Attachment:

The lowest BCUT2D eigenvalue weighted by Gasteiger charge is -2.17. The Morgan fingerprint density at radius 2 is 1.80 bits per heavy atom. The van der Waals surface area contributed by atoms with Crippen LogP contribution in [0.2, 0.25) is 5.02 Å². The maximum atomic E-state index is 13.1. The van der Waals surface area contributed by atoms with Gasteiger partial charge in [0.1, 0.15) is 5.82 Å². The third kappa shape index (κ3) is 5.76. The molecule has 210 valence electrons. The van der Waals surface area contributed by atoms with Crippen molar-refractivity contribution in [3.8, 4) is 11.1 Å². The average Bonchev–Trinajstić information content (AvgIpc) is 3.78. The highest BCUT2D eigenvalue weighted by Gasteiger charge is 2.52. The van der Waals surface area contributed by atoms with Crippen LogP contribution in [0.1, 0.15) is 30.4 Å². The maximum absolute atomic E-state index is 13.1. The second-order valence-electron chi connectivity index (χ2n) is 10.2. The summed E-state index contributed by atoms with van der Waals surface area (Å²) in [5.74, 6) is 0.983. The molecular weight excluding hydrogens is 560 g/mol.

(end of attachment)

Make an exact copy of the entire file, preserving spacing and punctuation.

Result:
The lowest BCUT2D eigenvalue weighted by Gasteiger charge is -2.17. The Morgan fingerprint density at radius 2 is 1.80 bits per heavy atom. The van der Waals surface area contributed by atoms with Crippen LogP contribution in [0.2, 0.25) is 5.02 Å². The maximum atomic E-state index is 13.1. The van der Waals surface area contributed by atoms with Gasteiger partial charge in [0.1, 0.15) is 5.82 Å². The third kappa shape index (κ3) is 5.76. The molecule has 210 valence electrons. The van der Waals surface area contributed by atoms with Crippen molar-refractivity contribution in [3.8, 4) is 11.1 Å². The average Bonchev–Trinajstić information content (AvgIpc) is 3.78. The highest BCUT2D eigenvalue weighted by Gasteiger charge is 2.52. The van der Waals surface area contributed by atoms with Crippen LogP contribution in [0.1, 0.15) is 30.4 Å². The maximum absolute atomic E-state index is 13.1. The second-order valence-electron chi connectivity index (χ2n) is 10.2. The summed E-state index contributed by atoms with van der Waals surface area (Å²) in [5.74, 6) is 0.983. The molecular weight excluding hydrogens is 560 g/mol.